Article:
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What Is the Continuing Aspect?The continuing aspect (or progressive aspect as it's also called) is the aspect of a verb that expresses an ongoing action.
In other words, "continuing aspect" is the collective term for verbs (in the past tense, present tense, or future tense) in a continuing (or progressive) tense.
Table of Contents
- The Three "Continuing (or Progressive) Aspect" Verb Tenses
- Examples of Verbs in the Continuing Aspect
- Forming the Continuing (Progressive) Aspect
- Verb Tenses Showing the Continuing Aspect
- Verb Tense Widget
- Why the Continuing Aspect Is Important
- Printable Test
The Three "Continuing (or Progressive) Aspect" Verb TensesThis lesson is about the three tenses (past, present, and future) in the continuing (or progressive) aspect. There are four aspects in total, each of which has three tenses. So, overall, there are 12 tenses.
The tables below show all 12 tenses categorized by aspect. The tenses in the continuing (or progressive) aspect are highlighted.
|The "Simple Aspect" Tenses||Examples|
|The simple aspect is used to describe facts and habits.|
|Simple Present Tense|
|Simple Past Tense|
|Simple Future Tense|
|The "Continuing (or Progressive) Aspect" Tenses||Examples|
|The continuing aspect expresses ongoing actions.|
|Present Continuous Tense|
|Past Continuous Tense|
|Future Continuous Tense|
|The "Perfect (or Complete) Aspect" Tenses||Examples|
|The perfect aspect expresses completed actions.|
|Present Perfect Tense|
|Past Perfect Tense|
|Future Perfect Tense|
|The "Perfect Continuous Aspect" Tenses||Examples|
|The perfect continuous aspect expresses the end of an ongoing action.|
|Present Perfect Continuous Tense|
|Past Perfect Continuous Tense|
|Future Perfect Continuous Tense|
Examples of Verbs in the Continuing AspectHere are some examples of verbs in the continuing aspect. Verbs in the continuing aspect are recognizable by the present participle (i.e., the word that ends "-ing").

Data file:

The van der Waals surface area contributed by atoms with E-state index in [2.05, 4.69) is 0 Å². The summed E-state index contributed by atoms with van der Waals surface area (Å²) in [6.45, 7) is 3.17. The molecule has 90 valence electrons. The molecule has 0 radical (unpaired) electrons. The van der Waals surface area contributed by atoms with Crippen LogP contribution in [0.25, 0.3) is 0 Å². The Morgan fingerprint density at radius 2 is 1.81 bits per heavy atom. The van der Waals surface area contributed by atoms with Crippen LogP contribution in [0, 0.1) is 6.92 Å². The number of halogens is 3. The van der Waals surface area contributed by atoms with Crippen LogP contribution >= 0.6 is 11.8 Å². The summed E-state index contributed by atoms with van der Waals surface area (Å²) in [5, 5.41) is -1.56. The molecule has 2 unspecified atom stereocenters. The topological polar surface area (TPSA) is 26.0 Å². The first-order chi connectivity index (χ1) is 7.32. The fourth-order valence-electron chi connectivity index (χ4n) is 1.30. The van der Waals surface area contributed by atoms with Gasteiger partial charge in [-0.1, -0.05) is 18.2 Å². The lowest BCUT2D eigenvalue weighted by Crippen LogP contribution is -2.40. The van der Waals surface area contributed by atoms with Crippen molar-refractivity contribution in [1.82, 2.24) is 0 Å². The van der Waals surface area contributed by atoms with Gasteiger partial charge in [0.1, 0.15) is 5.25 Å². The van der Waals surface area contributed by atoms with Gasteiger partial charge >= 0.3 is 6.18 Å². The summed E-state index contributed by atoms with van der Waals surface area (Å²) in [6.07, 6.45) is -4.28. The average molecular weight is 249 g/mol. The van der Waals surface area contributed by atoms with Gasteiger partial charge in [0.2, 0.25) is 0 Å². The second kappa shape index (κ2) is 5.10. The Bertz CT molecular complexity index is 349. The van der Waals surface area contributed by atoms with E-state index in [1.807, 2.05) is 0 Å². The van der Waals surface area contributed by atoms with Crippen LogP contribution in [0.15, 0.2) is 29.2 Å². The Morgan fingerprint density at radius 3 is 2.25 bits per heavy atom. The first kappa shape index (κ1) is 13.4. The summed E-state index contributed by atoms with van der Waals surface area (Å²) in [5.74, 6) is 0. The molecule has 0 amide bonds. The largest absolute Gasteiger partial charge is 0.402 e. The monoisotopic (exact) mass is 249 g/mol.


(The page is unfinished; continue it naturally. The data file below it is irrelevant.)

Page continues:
In the Past Tense
- I was going. (past continuing tense)
- They were eating. (past continuing tense)
In the Present Tense
- I am going. (present continuing tense)
- We are cleaning. (present continuing tense)
In the Future Tense
- I will be going. (future continuing tense)
- You will be acting. (future continuing tense)
Forming the Continuing (Progressive) AspectThe continuing aspect is formed using a form of the auxiliary verb "to be" and the present participle. For example:
Forming the Past Continuing Tense
- They were eating.
Forming the Present Continuing Tense
- He is eating.
- We are eating.
Forming the Future Continuing Tense
- He will be eating.
Verb Tenses Showing the Continuing AspectHere are the 12 tenses again. This time, the tenses are ordered under the headings past tense, present tense, and future tense. As before, the tenses in the continuing (or progressive) aspect are shaded in yellow.
|The 4 Past Tenses||Example|
|simple past tense||I went|
|past continuing tense||I was going|
|past perfect tense||I had gone|
|past perfect continuing tense||I had been going|
|The 4 Present Tenses||Example|
|simple present tense||I go|
|present continuing tense||I am going|
|present perfect tense||I have gone|
|present perfect continuing tense||I have been going|
|The 4 Future Tenses||Example|
|simple future tense||I will go|
|future continuing tense||I will be going|
|future perfect tense||I will have gone|
|future perfect continuing tense||I will have been going|
Verb Tense WidgetUse this widget to learn about the different tenses. How do you use this widget? Well, if there's a button, a drop-down menu, or a , then you can click it! Native English speakers can use all twelve tenses without giving the grammar a second thought. However, if you're learning or teaching English, you must spend time learning the tenses because expressing when something occurs is a fundamental communication skill. Remember though that tenses do not just tell us whether something is a past, present, or future action. They also tell us whether the action is habitual, completed, or ongoing (called the aspects).
The trick to learning tenses is mastering the following:
- The verb "to be" in all its forms (am, is, are, was, were, will be)
- The verb "to have" in all its forms (has, have, had, will have)
- Present participles, i.e., the "ing" form of verbs (e.g., running, dancing, seeing)
- Past participles (e.g., ran, danced, seen)
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